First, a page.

Hadley, Mass. Her eyes wide, 5-year-old Naomi Burisov licks the frosting off her cupcake and settles into her favorite part of cooking class: Eating.
"Mmm, I like the chocolate," she says as she sits with 12 aproned children and their parents at a sold-out kids cooking class offered by her local Whole Foods grocer. "I love making all the stuff."
Forget swimming lessons and soccer, the latest trend in extracurricular activities for children ages 4 to 16 is cooking class. And not just any cooking class. There are culinary summer camps, cooking birthday parties, private cooking lessons, plus a plethora of new cookbooks for the young chef who aspires to be the next Rachael Ray or Bobby Flay.
"Part of what we are seeing is a trend in 'eatertainment' with all the cooking shows," says Stephen Hengst, spokesman for the Culinary Institute of America in Hyde Park, N.Y.
Indeed, kids even make up a large part of the audiences for cooking shows, says Mark O'Connor, a spokesman for the Food Network, noting that at book-signings and public events, kids flock to see celebrities like Ray and superstar chef Emeril Lagasse.
"Based on our Web site traffic, message boards, mail questions and telephone calls, we know that there are a major amount of kids watching from as young as 5 up to 15 years old," O'Connor says.
For the parents of budding chefs, getting kids in the kitchen for something other than meals is about capturing a bit of nostalgia, says Hengst. "They used to cook with their mother or grandma, but life is so hectic they don't have time to do the same for their kids. So they send them, or go with them, to cooking class."
A menu of choices
Cooking classes for children were unheard of in past generations.
"When there was a parent at home, then they were making a more extensive dinner and the kids could be involved," says Katie Wilton, a Boston-area kids cooking instructor and author of "You're the Cook!" "But everyone is rushing around so much that no one is there to teach them basic skills."
Now parents are willing to pay big bucks for those skills.
Kids ages 8 and up can attend a six-hour class at the Culinary Institute of America for $170. In Washington, a 90-minute sushi class is $30. And for $50, your little darling can attend a two-hour class with the pastry chef at the Ritz-Carlton in Pasadena, Calif.
The classes may be expensive, but costs for teaching a cooking class are steep, says Gary Goss, author of the children's cookbook "Blue Moon Soup." "It's not a lucrative career and you need to charge a lot to cover the expenses," says Goss, who has taught kids classes and is trying to launch a kids cooking television show.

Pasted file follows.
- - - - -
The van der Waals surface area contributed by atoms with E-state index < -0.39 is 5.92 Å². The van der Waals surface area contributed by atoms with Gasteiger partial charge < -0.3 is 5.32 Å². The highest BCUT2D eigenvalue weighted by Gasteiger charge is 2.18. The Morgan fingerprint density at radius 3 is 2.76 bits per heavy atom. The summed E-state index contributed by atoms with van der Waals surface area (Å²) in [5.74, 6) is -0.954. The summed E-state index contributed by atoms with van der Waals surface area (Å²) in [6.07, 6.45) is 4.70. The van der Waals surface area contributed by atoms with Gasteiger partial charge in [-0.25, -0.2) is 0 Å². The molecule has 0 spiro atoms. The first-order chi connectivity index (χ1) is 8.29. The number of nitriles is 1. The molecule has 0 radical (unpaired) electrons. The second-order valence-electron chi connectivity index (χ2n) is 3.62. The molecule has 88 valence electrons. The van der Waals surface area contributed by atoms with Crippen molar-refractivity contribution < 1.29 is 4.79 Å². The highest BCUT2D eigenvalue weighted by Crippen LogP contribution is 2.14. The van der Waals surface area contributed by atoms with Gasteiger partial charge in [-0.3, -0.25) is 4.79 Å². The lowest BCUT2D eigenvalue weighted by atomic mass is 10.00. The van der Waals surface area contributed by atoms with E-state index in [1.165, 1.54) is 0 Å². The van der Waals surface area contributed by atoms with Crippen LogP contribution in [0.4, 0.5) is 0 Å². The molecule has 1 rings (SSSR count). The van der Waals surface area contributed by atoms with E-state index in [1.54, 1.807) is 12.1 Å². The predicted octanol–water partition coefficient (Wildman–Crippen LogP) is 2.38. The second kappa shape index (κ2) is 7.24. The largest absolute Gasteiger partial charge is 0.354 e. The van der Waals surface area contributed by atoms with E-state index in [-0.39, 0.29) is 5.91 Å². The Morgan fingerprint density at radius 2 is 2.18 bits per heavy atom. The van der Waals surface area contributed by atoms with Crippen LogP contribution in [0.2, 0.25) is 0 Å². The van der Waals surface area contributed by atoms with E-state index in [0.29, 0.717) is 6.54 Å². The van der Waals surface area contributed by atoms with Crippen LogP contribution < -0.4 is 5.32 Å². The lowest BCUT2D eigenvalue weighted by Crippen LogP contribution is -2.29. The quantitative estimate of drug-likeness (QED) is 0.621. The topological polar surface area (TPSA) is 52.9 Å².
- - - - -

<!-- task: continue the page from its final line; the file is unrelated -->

The class at Whole Foods, which doesn't include much hands-on cooking (kids decorate Christmas cookies or create "spiders" out of crackers, peanut butter, raisins and pretzels) is an unusual bargain subsidized by the food retailer. Offered at about 40 of its 190 U.S. stores, the class in Hadley, Mass., is $5 for adults and $2 for children. Whole Foods uses the class to promote its own foods, and parents, shopping after class, spend enough on groceries to make up for the costs.
Once you find a class, the trick is being able to get in. "Kids classes sell out before any of our adult classes," says Hengst. "They are almost instant sellouts, and we are always adding new ones to meet the demand." At Whole Foods, the class has a waiting list. And at the Ritz-Carlton, parents are urged to sign up their child before the class is even scheduled.
America's next top chefs
Developmentally, children as young as 18 months like being in the kitchen, helping pour and stir.
Matt Boulanger, who teaches the monthly Whole Foods class, said ages 6 to 8 are ideal for the parent-child class. "The little ones like to get a little messy," he said.
At the Culinary Institute of America, students must be at least 8 to attend. "That is when many are ready to learn about knife safety," says Hengst.
Kids feel empowered cooking for themselves.
Lucy Florman, 13, of Brookline, Mass., started cooking lessons about two years ago and has amassed a collection of cookbooks. "I feel accomplished when I make something," she says. "It's fun creating a meal and seeing how it comes out."
Friends notice her skill in the kitchen, the same way they might notice talent on the athletic field or aptitude in math. "I know my friends think I'm brilliant at cooking, but I'm not. I'm not a beginner, but I'm somewhere in the middle. I like it that my friends are impressed."
Recipe for good eating, family time
Meanwhile, parents appreciate the food education for their youngsters. "I like that it exposes her to different foods," says Naomi's mother, Patty Stokes, of South Hadley, Mass.
Kids tend to try foods in cooking class they would never eat at home. And then they repeat the recipe in their own kitchen.
With the rise in childhood obesity, some parents are turning to cooking class as a way to educate their children about portions and nutrition. Gregory Zifchak, an associate professor at the Culinary Institute of America, says "we've become a prepackaged, processed food society, where so many items in grocery carts are just heat and serve." Kids need real food and if they know how to make it, they'll eat better, he says.
Families also are attending cooking class for "quality time" together, he says. The parent-child classes allow families to spend time together without the interruptions of daily life. "Their lives are so busy that they use the six hours together in cooking class as time to catch up with each other."
Using her skills from class, Florman spends time with her mother cooking with adult and kids cookbooks. "It's just a nice, relaxing quiet time when I can work with my mom in the kitchen," she says.
So move over, Spanish lessons, gymnastics and learning the violin. Cooking class is the latest activity to get penciled in on the family calendar. "After all, cooking is a basic life skill," Zifchak says.